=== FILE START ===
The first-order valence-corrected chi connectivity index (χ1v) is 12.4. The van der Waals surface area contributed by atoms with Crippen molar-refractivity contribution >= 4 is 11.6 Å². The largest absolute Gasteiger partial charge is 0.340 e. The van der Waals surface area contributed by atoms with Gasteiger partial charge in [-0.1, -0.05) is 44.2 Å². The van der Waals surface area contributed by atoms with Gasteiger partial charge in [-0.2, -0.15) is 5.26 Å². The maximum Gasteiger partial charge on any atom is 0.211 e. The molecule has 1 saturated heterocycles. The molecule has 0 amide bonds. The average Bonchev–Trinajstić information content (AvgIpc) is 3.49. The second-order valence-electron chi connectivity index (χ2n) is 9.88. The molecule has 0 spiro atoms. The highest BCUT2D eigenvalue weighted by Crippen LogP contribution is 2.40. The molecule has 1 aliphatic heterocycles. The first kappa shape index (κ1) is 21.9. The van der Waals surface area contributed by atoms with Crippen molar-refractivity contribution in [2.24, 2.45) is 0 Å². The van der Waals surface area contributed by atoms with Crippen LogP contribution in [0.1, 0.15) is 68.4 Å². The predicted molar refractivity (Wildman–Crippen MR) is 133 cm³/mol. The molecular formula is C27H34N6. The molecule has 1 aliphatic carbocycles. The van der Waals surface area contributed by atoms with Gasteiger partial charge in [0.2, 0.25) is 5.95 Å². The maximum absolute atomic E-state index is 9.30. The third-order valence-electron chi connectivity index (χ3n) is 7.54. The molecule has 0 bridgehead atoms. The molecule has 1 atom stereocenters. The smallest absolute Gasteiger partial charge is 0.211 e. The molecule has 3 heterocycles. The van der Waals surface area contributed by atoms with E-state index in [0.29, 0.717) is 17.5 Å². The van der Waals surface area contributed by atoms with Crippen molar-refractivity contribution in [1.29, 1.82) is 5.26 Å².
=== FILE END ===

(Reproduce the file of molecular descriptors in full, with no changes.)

The first-order valence-corrected chi connectivity index (χ1v) is 12.4. The van der Waals surface area contributed by atoms with Crippen molar-refractivity contribution >= 4 is 11.6 Å². The largest absolute Gasteiger partial charge is 0.340 e. The van der Waals surface area contributed by atoms with Gasteiger partial charge in [-0.1, -0.05) is 44.2 Å². The van der Waals surface area contributed by atoms with Gasteiger partial charge in [-0.2, -0.15) is 5.26 Å². The maximum Gasteiger partial charge on any atom is 0.211 e. The molecule has 1 saturated heterocycles. The molecule has 0 amide bonds. The average Bonchev–Trinajstić information content (AvgIpc) is 3.49. The second-order valence-electron chi connectivity index (χ2n) is 9.88. The molecule has 0 spiro atoms. The highest BCUT2D eigenvalue weighted by Crippen LogP contribution is 2.40. The molecule has 1 aliphatic heterocycles. The first kappa shape index (κ1) is 21.9. The van der Waals surface area contributed by atoms with Crippen molar-refractivity contribution in [2.24, 2.45) is 0 Å². The van der Waals surface area contributed by atoms with Crippen LogP contribution in [0.1, 0.15) is 68.4 Å². The predicted molar refractivity (Wildman–Crippen MR) is 133 cm³/mol. The molecular formula is C27H34N6. The molecule has 1 aliphatic carbocycles. The van der Waals surface area contributed by atoms with Gasteiger partial charge in [0.2, 0.25) is 5.95 Å². The maximum absolute atomic E-state index is 9.30. The third-order valence-electron chi connectivity index (χ3n) is 7.54. The molecule has 0 bridgehead atoms. The molecule has 1 atom stereocenters. The smallest absolute Gasteiger partial charge is 0.211 e. The molecule has 3 heterocycles. The van der Waals surface area contributed by atoms with E-state index in [0.29, 0.717) is 17.5 Å². The van der Waals surface area contributed by atoms with Crippen molar-refractivity contribution in [1.29, 1.82) is 5.26 Å².